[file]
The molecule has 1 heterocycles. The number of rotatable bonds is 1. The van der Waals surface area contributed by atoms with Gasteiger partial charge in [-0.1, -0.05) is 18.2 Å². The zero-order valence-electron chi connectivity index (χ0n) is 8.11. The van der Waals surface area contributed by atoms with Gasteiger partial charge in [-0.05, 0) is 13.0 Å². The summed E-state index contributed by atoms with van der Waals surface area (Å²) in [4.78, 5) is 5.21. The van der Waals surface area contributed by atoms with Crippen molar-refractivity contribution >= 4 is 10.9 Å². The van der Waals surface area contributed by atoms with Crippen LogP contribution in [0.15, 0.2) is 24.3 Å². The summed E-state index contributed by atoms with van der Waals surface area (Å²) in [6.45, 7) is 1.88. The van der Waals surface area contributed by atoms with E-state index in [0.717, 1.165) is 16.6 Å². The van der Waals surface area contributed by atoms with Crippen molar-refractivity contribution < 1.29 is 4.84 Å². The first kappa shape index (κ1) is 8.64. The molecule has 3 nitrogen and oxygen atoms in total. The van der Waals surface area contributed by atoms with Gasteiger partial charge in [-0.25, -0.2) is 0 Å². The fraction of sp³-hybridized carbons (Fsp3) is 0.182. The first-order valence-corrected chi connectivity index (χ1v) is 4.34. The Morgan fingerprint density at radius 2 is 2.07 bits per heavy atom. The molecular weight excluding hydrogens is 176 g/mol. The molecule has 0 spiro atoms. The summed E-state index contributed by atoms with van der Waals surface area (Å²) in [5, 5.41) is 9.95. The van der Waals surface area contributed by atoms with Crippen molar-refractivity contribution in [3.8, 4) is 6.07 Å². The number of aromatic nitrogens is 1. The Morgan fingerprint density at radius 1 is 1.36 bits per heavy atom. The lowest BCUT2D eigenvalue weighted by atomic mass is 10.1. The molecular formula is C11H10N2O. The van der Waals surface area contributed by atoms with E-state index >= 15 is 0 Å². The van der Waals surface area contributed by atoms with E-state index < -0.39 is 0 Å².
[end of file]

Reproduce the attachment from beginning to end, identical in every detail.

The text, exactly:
The molecule has 1 heterocycles. The number of rotatable bonds is 1. The van der Waals surface area contributed by atoms with Gasteiger partial charge in [-0.1, -0.05) is 18.2 Å². The zero-order valence-electron chi connectivity index (χ0n) is 8.11. The van der Waals surface area contributed by atoms with Gasteiger partial charge in [-0.05, 0) is 13.0 Å². The summed E-state index contributed by atoms with van der Waals surface area (Å²) in [4.78, 5) is 5.21. The van der Waals surface area contributed by atoms with Crippen molar-refractivity contribution >= 4 is 10.9 Å². The van der Waals surface area contributed by atoms with Crippen LogP contribution in [0.15, 0.2) is 24.3 Å². The summed E-state index contributed by atoms with van der Waals surface area (Å²) in [6.45, 7) is 1.88. The van der Waals surface area contributed by atoms with E-state index in [0.717, 1.165) is 16.6 Å². The van der Waals surface area contributed by atoms with Crippen molar-refractivity contribution < 1.29 is 4.84 Å². The first kappa shape index (κ1) is 8.64. The molecule has 3 nitrogen and oxygen atoms in total. The van der Waals surface area contributed by atoms with Gasteiger partial charge in [-0.25, -0.2) is 0 Å². The fraction of sp³-hybridized carbons (Fsp3) is 0.182. The first-order valence-corrected chi connectivity index (χ1v) is 4.34. The Morgan fingerprint density at radius 2 is 2.07 bits per heavy atom. The molecular weight excluding hydrogens is 176 g/mol. The molecule has 0 spiro atoms. The summed E-state index contributed by atoms with van der Waals surface area (Å²) in [5, 5.41) is 9.95. The van der Waals surface area contributed by atoms with Crippen molar-refractivity contribution in [3.8, 4) is 6.07 Å². The number of aromatic nitrogens is 1. The Morgan fingerprint density at radius 1 is 1.36 bits per heavy atom. The lowest BCUT2D eigenvalue weighted by atomic mass is 10.1. The molecular formula is C11H10N2O. The van der Waals surface area contributed by atoms with E-state index >= 15 is 0 Å². The van der Waals surface area contributed by atoms with E-state index < -0.39 is 0 Å².